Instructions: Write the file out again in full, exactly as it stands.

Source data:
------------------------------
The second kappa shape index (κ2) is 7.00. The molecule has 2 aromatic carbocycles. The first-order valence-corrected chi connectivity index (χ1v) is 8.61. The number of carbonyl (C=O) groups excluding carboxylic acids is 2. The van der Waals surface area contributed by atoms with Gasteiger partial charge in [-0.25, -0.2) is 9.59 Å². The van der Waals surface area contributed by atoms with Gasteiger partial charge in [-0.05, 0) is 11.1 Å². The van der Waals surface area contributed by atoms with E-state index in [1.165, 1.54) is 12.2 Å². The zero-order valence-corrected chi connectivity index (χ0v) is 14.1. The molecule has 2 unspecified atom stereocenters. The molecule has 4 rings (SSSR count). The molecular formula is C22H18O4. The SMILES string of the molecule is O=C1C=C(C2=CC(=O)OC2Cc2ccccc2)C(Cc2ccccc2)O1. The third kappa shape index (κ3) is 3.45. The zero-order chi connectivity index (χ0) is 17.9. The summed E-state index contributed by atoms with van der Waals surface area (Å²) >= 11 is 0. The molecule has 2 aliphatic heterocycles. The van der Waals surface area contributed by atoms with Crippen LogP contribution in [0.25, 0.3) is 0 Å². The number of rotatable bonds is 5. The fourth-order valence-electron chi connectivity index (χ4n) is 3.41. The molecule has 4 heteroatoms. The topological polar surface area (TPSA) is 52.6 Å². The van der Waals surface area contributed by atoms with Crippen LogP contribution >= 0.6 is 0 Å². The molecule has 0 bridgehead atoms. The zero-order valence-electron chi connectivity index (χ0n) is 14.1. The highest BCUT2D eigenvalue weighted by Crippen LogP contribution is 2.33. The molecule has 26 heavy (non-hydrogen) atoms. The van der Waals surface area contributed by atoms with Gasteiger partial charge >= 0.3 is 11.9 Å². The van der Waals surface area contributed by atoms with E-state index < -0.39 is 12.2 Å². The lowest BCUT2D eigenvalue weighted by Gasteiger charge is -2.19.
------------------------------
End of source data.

The second kappa shape index (κ2) is 7.00. The molecule has 2 aromatic carbocycles. The first-order valence-corrected chi connectivity index (χ1v) is 8.61. The number of carbonyl (C=O) groups excluding carboxylic acids is 2. The van der Waals surface area contributed by atoms with Gasteiger partial charge in [-0.25, -0.2) is 9.59 Å². The van der Waals surface area contributed by atoms with Gasteiger partial charge in [-0.05, 0) is 11.1 Å². The van der Waals surface area contributed by atoms with E-state index in [1.165, 1.54) is 12.2 Å². The zero-order valence-corrected chi connectivity index (χ0v) is 14.1. The molecule has 2 unspecified atom stereocenters. The molecule has 4 rings (SSSR count). The molecular formula is C22H18O4. The SMILES string of the molecule is O=C1C=C(C2=CC(=O)OC2Cc2ccccc2)C(Cc2ccccc2)O1. The third kappa shape index (κ3) is 3.45. The zero-order chi connectivity index (χ0) is 17.9. The summed E-state index contributed by atoms with van der Waals surface area (Å²) >= 11 is 0. The molecule has 2 aliphatic heterocycles. The van der Waals surface area contributed by atoms with Crippen LogP contribution in [0.25, 0.3) is 0 Å². The number of rotatable bonds is 5. The fourth-order valence-electron chi connectivity index (χ4n) is 3.41. The molecule has 4 heteroatoms. The topological polar surface area (TPSA) is 52.6 Å². The van der Waals surface area contributed by atoms with Crippen LogP contribution >= 0.6 is 0 Å². The molecule has 0 bridgehead atoms. The zero-order valence-electron chi connectivity index (χ0n) is 14.1. The highest BCUT2D eigenvalue weighted by Crippen LogP contribution is 2.33. The molecule has 26 heavy (non-hydrogen) atoms. The van der Waals surface area contributed by atoms with Gasteiger partial charge >= 0.3 is 11.9 Å². The van der Waals surface area contributed by atoms with E-state index < -0.39 is 12.2 Å². The lowest BCUT2D eigenvalue weighted by Gasteiger charge is -2.19.